Lawyers for Fox News told ex-anchor Tucker Carlson that the network was not involved in several leaks that surfaced after he was abruptly fired from his show, the Daily Caller reported. However, some believe this is simply an effort to throw Carlson and his supporters off the scent.
Late last month, Carlson was unceremoniously ousted from his own "Tucker Carlson Tonight" program. There is still no explanation for the change as the network hemorrhages viewers in that time slot.
Meanwhile, text messages and candid clips of Carlson have been leaking into the media in what appears to be an attempt to disparage Carlson. Because of the nature of the data, many have speculated it was someone at the network or very close to it.
In an apparent attempt to hedge against such accusations, Fox News’ Chief Legal Counsel Viet Dinh allegedly reached out on May 3 to one of Carlson's close contacts in a phone call. Dinh claimed that the network had "not authorized" the release of materials the ended up in the media.
According to two sources close to the matter, Dihn also made it clear that Irena Briganti, head of Fox News Public Relations, was told she'd be "fired" if she was found to be at the center of the leaks. Moreover, Dinh said the leaks likely came from someone on the network's board of directors.
A source claims that Carlson already suspected hedge fund manager Anne Dias or former GOP Speaker of the House Paul Ryan, though Carlson has since cleared the latter. They were considered the likely culprits as they were appointed to the board in March 2019.
Carlson's attorney Bryan Freedman has called the released materials a "smear campaign" against the former host. "It strains credulity that, immediately after agreeing to pay almost $780 million to settle serious allegations of misconduct, that a member of Fox’s Board of Directors would be engaging in an attempted smear campaign by illegally leaking information about Tucker Carlson," he asserted.
"However, we have to trust that it is true when the Chief Legal Officer informs Tucker that he believes it to be the case." In a letter to Dinh and Briganti, Carlson claimed Fox breached his contract with the release of unflattering clips.
The media was apoplectic after a clip surfaced that supposedly showed Carlson harassing a female employee, though many supporters saw it as workplace banter. Still, the intention behind it seems to be to create a narrative that he deserved to be let go.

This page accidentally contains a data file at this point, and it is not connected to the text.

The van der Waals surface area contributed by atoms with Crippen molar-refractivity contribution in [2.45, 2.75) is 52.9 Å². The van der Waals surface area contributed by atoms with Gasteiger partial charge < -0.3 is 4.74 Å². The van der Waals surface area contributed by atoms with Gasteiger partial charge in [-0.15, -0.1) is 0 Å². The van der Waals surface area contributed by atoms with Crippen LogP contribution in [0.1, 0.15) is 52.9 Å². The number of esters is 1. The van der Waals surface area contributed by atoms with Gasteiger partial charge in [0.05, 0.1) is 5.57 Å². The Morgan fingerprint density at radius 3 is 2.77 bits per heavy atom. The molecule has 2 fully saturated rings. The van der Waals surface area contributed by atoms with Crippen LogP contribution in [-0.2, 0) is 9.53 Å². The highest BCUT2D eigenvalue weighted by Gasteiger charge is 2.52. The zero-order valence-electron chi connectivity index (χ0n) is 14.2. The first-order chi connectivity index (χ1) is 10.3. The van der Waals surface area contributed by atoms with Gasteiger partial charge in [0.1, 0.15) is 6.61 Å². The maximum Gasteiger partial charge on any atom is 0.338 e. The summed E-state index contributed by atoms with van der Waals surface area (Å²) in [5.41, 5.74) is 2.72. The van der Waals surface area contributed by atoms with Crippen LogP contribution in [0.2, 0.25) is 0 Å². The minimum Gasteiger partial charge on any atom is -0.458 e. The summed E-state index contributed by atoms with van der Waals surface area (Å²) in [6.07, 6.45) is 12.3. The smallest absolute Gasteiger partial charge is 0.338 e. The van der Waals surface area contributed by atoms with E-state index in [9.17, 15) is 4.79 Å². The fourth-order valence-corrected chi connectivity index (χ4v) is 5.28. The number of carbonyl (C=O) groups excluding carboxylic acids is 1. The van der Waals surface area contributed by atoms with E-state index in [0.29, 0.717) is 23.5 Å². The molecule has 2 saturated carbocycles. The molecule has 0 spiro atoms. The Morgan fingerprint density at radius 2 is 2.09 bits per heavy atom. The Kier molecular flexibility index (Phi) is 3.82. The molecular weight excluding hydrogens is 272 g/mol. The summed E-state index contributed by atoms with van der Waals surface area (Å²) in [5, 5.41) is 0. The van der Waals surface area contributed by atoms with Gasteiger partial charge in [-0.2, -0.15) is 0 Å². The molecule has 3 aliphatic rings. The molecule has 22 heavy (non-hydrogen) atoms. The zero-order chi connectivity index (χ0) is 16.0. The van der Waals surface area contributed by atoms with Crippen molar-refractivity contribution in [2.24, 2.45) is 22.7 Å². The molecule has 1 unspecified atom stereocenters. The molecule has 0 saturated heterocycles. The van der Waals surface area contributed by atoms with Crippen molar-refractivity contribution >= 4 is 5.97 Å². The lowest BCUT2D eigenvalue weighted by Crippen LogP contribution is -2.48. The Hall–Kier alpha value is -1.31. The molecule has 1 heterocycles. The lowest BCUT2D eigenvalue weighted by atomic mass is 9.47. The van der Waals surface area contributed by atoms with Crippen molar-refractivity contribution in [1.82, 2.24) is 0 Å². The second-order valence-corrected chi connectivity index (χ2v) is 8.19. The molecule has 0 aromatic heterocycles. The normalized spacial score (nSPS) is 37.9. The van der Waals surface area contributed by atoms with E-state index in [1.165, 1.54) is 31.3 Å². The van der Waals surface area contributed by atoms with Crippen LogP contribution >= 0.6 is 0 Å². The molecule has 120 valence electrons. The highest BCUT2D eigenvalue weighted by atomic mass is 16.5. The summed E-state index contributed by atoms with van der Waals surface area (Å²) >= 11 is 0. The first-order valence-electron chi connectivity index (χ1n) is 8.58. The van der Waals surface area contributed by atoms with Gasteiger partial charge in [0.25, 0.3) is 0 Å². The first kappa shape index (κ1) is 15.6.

Attorneys for Carlson further asserted that Rupert Murdoch and Dinh had intentionally smeared their client in direct violation of his contract. "These actions not only breached the covenant of good faith and fair dealing in the Agreement but give rise to claims for breach of contract," the letter stated, adding it was "intentional and negligent misrepresentation."
Fox has denied any connection to the leaks. Brigante further backed up that claim by providing the Caller with letters, including a cease and desist to Media Matters, which released the behind-the-scenes clips of a candid Carlson. Another was a letter to Dominion accusing the company that received the settlement from Fox of releasing messages revealed in legal proceedings.
Dominion has publicly denied those allegations, of course. However, many who are witnessing this all unfold believe that the network is trying to deflect from blame for its own antics following Carlson's ouster.
The backlash against Fox has been swift and severe. Carlson's former time slot plummeted in viewership without Carlson, while Fox News's premium platform is losing subscribers, and it appears the network is trying to cover its tracks.
It's unclear exactly what happened in this transaction on either side that led to Carlson's firing. However, the situation unfolding ever since gives more credence to the smears originating from someone who has a reason to destroy him while justifying his ouster.